Human heart showing surrounding veins and arteries to represent cardiovascular disease as predicted by polygenic risk scores

A nationwide research team led by University of Utah (U of U) Health investigators has developed a calculator that can predict a person’s individualized risk of complications following mechanical heart pump surgery. The surgery to implant the mechanical heart pump is often indicated for patients with late-stage failure of the left side of the heart, a condition that is often fatal and affects hundreds of thousand of patients in the U.S. alone. As vital as the surgery may be, it is also risky and can lead to right heart failure where the heart is no longer able to pump enough blood into the lungs.

The team’s research was published Wednesday in the journal JAMA Oncology.

Traditionally, identifying which patients were more at risk for complications resulting from this surgery has been difficult. For patients who undergo surgery to implant a left heart pump, the risk of subsequent right heart failure is very high, between 15% and 30%. But a variety of factors contribute to higher risk and predicting this has been “exceptionally difficult” according to first author of the study Iosif Taleb, MD, a cardiology fellow at the University of California, San Diego (UCSD).

“Each patient is unique with different health conditions and heart characteristics,” adds Taleb who helped develop the calculator at U of U Health while he was a clinical research fellow. “Heart pumps also have specific traits, and the combination of these factors makes predictions tough.”

Professor of cardiology at U of U health and senior author of the study Stavros Drakos, MD, PhD, noted that attempts have been made in the past to better predict which patients would not do well after getting a heart pump—also called a left ventricular assist device, or LVAD—but they did not perform well in real-world clinical setting. Oddly, some models that appeared to be giving accurate predictions at one hospital didn’t perform to the same level of accuracy at other hospitals.

To solve this, the Utah Health-led team used data from 1,125 patients from six different health centers and took into account variables from pre-existing conditions, medications, and demographics. They used machine learning algorithms to develop different risk models for these patients to find the one that performed best at predicting post-surgery outcomes. The selected risk calculator, now named STOP-RVF, was then applied retrospectively to patient data from another hospital to check that its capabilities were transferrable. When they compared the calculator’s predictions with the real-world outcomes, they found it still accurately predicted right heart failure risk.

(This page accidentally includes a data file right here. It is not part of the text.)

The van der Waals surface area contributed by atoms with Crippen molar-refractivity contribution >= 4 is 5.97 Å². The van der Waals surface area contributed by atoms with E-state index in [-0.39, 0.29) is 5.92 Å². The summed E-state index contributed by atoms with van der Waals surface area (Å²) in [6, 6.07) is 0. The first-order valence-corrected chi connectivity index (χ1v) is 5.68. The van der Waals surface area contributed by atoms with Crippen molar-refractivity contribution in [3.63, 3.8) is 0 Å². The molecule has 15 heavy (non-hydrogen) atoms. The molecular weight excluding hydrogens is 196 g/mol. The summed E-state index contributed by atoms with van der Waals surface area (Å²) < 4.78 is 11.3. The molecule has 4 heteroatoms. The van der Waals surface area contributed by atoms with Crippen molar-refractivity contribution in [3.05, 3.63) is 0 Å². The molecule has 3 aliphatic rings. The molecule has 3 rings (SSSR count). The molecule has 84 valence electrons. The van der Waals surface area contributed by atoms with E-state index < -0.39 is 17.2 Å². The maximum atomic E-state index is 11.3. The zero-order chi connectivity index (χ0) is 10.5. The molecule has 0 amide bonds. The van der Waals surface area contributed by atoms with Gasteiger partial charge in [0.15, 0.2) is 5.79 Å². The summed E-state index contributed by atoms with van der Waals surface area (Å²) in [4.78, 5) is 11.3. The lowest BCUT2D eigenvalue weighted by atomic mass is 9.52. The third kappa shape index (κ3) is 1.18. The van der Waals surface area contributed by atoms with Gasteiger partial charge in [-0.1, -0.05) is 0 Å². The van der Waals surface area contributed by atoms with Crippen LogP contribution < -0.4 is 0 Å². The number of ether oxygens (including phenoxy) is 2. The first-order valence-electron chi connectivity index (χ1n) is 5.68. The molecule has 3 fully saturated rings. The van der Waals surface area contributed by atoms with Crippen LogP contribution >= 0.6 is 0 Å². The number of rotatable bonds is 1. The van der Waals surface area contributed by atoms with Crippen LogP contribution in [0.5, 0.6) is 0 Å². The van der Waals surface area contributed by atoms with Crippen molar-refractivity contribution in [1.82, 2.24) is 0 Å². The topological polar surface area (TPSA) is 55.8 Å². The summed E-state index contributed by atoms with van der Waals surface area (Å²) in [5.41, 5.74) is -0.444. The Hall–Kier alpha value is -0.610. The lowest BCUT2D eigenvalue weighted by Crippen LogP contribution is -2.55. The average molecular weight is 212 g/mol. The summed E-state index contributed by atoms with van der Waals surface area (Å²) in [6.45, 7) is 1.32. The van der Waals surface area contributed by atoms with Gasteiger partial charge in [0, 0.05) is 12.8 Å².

Working across a set of geographically dispersed health systems was essential for the development of STOP-RVF. Drakos said: “It’s important because we live in a very diverse country. By basing this analysis in multiple sites all over the country—the Washington, DC, area, the Detroit area, California, Utah, and the broader Mountain West area—it’s representative of a large part of our country. It strengthens the generalizability of the work.”

The calculator is now in use by surgeons, cardiologists, and nurse coordinators of the heart failure and LVAD team at U of U Health. “It helps tailor the risk assessment for each patient, allowing for better preparation before surgery,” Taleb explains. “For patients who have a high risk of right heart failure, doctors can delay the surgery, use different medications to improve patients’ odds of recovery, or consider alternative treatments.”

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